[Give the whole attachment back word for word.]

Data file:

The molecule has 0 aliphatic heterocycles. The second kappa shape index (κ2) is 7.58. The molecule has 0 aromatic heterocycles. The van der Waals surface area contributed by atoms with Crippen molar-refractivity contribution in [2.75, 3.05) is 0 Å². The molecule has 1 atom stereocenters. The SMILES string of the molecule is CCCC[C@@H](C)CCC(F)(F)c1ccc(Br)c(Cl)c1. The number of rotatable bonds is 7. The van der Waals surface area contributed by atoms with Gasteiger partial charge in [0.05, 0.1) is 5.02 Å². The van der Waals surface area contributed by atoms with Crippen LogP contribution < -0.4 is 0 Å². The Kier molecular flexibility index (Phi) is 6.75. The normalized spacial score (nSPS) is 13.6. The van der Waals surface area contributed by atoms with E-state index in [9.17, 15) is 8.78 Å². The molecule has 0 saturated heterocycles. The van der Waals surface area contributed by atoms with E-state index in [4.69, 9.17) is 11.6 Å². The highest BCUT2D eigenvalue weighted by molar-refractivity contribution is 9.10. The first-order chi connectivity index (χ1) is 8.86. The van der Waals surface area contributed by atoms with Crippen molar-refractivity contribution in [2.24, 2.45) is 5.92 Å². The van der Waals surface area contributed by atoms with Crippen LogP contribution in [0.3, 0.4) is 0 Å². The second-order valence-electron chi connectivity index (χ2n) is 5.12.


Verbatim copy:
The molecule has 0 aliphatic heterocycles. The second kappa shape index (κ2) is 7.58. The molecule has 0 aromatic heterocycles. The van der Waals surface area contributed by atoms with Crippen molar-refractivity contribution in [2.75, 3.05) is 0 Å². The molecule has 1 atom stereocenters. The SMILES string of the molecule is CCCC[C@@H](C)CCC(F)(F)c1ccc(Br)c(Cl)c1. The number of rotatable bonds is 7. The van der Waals surface area contributed by atoms with Gasteiger partial charge in [0.05, 0.1) is 5.02 Å². The van der Waals surface area contributed by atoms with Crippen LogP contribution < -0.4 is 0 Å². The Kier molecular flexibility index (Phi) is 6.75. The normalized spacial score (nSPS) is 13.6. The van der Waals surface area contributed by atoms with E-state index in [9.17, 15) is 8.78 Å². The molecule has 0 saturated heterocycles. The van der Waals surface area contributed by atoms with E-state index in [4.69, 9.17) is 11.6 Å². The highest BCUT2D eigenvalue weighted by molar-refractivity contribution is 9.10. The first-order chi connectivity index (χ1) is 8.86. The van der Waals surface area contributed by atoms with Crippen molar-refractivity contribution in [2.24, 2.45) is 5.92 Å². The van der Waals surface area contributed by atoms with Crippen LogP contribution in [0.3, 0.4) is 0 Å². The second-order valence-electron chi connectivity index (χ2n) is 5.12.